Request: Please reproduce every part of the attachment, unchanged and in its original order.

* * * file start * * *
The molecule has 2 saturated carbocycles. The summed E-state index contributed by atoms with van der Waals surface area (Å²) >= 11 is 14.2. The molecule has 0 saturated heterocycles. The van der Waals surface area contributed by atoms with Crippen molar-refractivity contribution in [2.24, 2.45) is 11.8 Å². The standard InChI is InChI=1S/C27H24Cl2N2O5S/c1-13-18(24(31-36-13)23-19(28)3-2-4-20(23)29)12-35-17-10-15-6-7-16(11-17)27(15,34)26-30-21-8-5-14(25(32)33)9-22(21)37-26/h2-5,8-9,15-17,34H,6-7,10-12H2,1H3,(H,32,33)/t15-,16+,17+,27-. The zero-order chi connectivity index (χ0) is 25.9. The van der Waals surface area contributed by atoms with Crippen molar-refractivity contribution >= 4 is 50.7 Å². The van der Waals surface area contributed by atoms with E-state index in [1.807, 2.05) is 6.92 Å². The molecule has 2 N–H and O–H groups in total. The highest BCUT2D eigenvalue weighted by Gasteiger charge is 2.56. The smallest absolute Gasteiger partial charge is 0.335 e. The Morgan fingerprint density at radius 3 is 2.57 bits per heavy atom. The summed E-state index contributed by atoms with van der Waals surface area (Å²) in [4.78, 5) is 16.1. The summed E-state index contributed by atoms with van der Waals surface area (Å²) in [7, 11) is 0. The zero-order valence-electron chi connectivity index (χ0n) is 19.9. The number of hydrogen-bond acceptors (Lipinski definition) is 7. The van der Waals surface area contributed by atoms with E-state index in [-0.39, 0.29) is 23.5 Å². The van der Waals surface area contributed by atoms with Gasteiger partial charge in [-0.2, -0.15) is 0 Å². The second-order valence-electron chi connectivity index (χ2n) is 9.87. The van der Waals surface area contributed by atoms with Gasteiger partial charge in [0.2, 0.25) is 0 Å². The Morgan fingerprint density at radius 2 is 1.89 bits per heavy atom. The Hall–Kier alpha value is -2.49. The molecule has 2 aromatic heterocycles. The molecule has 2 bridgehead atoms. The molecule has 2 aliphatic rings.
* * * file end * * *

The molecule has 2 saturated carbocycles. The summed E-state index contributed by atoms with van der Waals surface area (Å²) >= 11 is 14.2. The molecule has 0 saturated heterocycles. The van der Waals surface area contributed by atoms with Crippen molar-refractivity contribution in [2.24, 2.45) is 11.8 Å². The standard InChI is InChI=1S/C27H24Cl2N2O5S/c1-13-18(24(31-36-13)23-19(28)3-2-4-20(23)29)12-35-17-10-15-6-7-16(11-17)27(15,34)26-30-21-8-5-14(25(32)33)9-22(21)37-26/h2-5,8-9,15-17,34H,6-7,10-12H2,1H3,(H,32,33)/t15-,16+,17+,27-. The zero-order chi connectivity index (χ0) is 25.9. The van der Waals surface area contributed by atoms with Crippen molar-refractivity contribution >= 4 is 50.7 Å². The van der Waals surface area contributed by atoms with E-state index in [1.807, 2.05) is 6.92 Å². The molecule has 2 N–H and O–H groups in total. The highest BCUT2D eigenvalue weighted by Gasteiger charge is 2.56. The smallest absolute Gasteiger partial charge is 0.335 e. The Morgan fingerprint density at radius 3 is 2.57 bits per heavy atom. The summed E-state index contributed by atoms with van der Waals surface area (Å²) in [4.78, 5) is 16.1. The summed E-state index contributed by atoms with van der Waals surface area (Å²) in [7, 11) is 0. The zero-order valence-electron chi connectivity index (χ0n) is 19.9. The number of hydrogen-bond acceptors (Lipinski definition) is 7. The van der Waals surface area contributed by atoms with E-state index in [-0.39, 0.29) is 23.5 Å². The van der Waals surface area contributed by atoms with Gasteiger partial charge in [-0.2, -0.15) is 0 Å². The second-order valence-electron chi connectivity index (χ2n) is 9.87. The van der Waals surface area contributed by atoms with Gasteiger partial charge in [0.2, 0.25) is 0 Å². The Morgan fingerprint density at radius 2 is 1.89 bits per heavy atom. The Hall–Kier alpha value is -2.49. The molecule has 2 aromatic heterocycles. The molecule has 2 bridgehead atoms. The molecule has 2 aliphatic rings.